Michelon also pointed to a favourable and growing market for the firm’s agriculture film lines. Bandera expects to close the year with a new sales record of over EUR63 million, of which 18% will be accounted for by blown film lines for agricultural purposes. “We sold three agriculture film lines in China and one in the Middle East this year, with the largest diehead (2,000 mm) line in Israel. In 2013, we expect to clinch four more orders,” added Michelon.

In expectation of increasing sales, Bandera is expanding its facility in Busto Arsizio. The construction involves two buildings for testing and a showroom with a technical centre – all to be completed by February 2013.

Technology-wise companies stay at the top

German machinery company KraussMaffei also expects higher sales in Asia, which in fact are currently on par with its European and US sales, especially in the PU machine sector, said Nicholas Beyl, Director of Technology (Reaction Processing Machinery), speaking at a press conference during the Fakuma exhibition in October. “The main growth drivers are the automotive interior and soft foams sectors plus business looks promising for high-end composite fibre applications.”

CEO Jan Siebert also stressed that though the firm is not immune to economic conditions it had managed to survive due to its machinery for high-tech applications. “Incoming orders are at a satisfactory level so we don’t expect to see a downturn (compared to 2008), and expect good results next year,” he said, adding that this year the firm superseded the billion mark in terms of turnover.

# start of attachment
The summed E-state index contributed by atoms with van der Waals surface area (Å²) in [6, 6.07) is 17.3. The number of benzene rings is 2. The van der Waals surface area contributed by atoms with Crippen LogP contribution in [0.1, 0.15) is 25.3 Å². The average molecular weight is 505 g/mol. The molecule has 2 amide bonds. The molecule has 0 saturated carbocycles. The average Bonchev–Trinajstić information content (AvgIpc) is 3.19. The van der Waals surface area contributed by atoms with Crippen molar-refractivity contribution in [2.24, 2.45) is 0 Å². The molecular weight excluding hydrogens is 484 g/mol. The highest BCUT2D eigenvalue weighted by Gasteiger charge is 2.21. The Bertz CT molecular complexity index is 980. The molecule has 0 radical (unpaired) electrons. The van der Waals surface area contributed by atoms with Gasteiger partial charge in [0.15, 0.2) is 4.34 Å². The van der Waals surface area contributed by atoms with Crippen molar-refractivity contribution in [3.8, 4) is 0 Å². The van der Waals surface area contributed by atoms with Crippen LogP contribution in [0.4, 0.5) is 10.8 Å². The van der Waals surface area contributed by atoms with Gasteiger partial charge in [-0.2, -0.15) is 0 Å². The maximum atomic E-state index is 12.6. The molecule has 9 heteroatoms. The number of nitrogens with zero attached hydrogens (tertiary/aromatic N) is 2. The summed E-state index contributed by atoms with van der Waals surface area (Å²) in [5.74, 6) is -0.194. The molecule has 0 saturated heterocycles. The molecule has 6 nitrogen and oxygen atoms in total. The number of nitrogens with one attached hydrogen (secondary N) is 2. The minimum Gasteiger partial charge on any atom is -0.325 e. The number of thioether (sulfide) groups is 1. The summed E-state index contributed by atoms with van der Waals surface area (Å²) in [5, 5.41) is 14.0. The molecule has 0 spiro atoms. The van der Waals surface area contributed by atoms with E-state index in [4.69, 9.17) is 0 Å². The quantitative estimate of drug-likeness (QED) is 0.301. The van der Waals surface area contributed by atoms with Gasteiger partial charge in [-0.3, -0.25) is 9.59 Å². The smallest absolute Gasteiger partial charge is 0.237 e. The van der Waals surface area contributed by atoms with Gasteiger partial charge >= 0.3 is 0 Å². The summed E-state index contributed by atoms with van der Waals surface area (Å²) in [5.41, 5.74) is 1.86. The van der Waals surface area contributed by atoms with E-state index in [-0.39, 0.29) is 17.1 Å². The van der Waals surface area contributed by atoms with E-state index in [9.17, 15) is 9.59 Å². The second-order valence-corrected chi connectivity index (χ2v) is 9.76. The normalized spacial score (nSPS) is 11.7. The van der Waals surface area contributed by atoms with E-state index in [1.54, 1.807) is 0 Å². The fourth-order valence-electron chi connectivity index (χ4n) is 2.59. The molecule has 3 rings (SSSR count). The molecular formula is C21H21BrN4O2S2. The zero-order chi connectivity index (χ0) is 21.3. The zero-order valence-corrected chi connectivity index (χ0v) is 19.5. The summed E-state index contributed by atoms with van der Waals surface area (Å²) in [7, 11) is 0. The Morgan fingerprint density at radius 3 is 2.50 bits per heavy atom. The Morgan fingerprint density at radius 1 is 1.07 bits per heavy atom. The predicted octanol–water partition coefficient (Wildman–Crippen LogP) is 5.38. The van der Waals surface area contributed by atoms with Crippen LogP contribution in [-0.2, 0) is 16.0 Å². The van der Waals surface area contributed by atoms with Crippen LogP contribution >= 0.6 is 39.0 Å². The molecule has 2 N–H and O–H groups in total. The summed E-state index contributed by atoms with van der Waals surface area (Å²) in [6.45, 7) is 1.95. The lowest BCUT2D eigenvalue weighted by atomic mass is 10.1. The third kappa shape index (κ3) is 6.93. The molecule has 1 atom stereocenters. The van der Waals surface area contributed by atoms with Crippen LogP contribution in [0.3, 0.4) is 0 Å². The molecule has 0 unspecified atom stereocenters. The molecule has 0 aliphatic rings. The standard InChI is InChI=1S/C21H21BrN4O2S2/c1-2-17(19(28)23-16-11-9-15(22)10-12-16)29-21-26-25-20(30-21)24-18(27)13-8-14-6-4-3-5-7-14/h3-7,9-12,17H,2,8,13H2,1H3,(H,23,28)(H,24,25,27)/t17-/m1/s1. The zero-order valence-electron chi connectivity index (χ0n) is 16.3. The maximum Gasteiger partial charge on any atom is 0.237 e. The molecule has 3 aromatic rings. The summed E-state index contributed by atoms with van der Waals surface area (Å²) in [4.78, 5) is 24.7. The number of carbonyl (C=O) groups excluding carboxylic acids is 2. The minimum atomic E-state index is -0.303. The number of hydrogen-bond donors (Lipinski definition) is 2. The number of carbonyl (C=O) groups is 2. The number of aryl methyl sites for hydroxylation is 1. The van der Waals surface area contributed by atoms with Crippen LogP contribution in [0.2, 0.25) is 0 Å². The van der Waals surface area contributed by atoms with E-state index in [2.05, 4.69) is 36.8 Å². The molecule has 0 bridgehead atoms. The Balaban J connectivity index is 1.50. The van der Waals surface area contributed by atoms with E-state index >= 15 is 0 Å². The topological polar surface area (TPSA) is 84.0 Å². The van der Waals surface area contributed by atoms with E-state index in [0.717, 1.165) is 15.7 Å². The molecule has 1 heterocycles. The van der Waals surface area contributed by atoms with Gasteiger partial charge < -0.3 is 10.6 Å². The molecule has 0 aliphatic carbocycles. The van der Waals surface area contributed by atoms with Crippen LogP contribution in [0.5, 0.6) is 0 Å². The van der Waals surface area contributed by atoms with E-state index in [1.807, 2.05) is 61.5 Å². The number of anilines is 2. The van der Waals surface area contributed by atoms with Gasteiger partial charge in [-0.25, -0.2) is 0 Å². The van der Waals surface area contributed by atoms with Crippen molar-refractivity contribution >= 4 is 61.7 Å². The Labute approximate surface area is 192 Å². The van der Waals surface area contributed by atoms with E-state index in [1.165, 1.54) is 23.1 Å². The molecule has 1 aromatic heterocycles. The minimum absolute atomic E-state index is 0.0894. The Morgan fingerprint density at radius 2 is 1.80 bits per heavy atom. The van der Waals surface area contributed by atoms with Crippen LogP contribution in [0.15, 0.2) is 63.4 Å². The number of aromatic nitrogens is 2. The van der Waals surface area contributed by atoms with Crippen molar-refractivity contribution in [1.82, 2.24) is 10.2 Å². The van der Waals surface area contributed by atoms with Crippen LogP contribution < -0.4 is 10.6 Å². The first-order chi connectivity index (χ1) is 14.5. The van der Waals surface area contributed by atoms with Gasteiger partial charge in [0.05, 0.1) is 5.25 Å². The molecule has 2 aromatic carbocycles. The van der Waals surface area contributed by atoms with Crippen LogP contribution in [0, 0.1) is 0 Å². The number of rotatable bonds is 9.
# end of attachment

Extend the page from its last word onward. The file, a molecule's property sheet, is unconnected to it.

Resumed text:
Meanwhile, Austria-based injection moulding machinery maker Engel expects higher sales in Asia too, according to Sales Director Christian Pum, speaking at the Fakuma show in Friedrichschafen, Germany. In view of this, Engel is investing EUR62 million (from 2011 through 2013) to undertake expansions at its headquarters plant in Schwertberg, Austria, its large machine factory in Saint Valentin, Austria, and its plants in Shanghai, China, and Pyungtaek, South Korea, and its robot and automation factory in Hagen, Germany.

“This year, we have doubled the capacity of our facilities in China and South Korea so this means we should double the turnover (up to EUR60 million) in these countries,” said Pum. Nevertheless the firm, which is aiming to reach the EUR1 billion mark for its sales next year, expects a slight decrease next year.

Technology, again, has played its part in the 8% growth of sales. “Energy efficient machinery is a central issue that has helped the company increase its positioning in the market in the last few years,” said CEO Peter Neumann. “The Southeast Asian market is also growing due to the demand for electric machines. We expect in the future 25% of all machines sold will be fast cycle ones; 50% high performance and the rest standard ones.” In fact, the firm expects to sell 2,500 of its e-mac all-electrics and 2,000 of its hybrid Ecodrive in Southeast Asia with 7,000 units of both types in China.


Compatriot injection moulding machine company Arburg is also not concerned about the “cooling down” of the market. “This is mainly for the less technical products,” said Sales Director Helmut Heinson, in a press conference also during Fakuma.

“In the past we have always assumed that the Chinese market will be 40,000 to 60,000 machines a year. About 8,000 of these machines are imported from Japan, Taiwan, South Korea and Europe, with what we sell being used for high value applications,” said Heinson. “Our business has increased a lot in China, Taiwan and Indonesia in the past few years. We will open more offices in China as well as invest in sales, people and application support in Asia,” he added.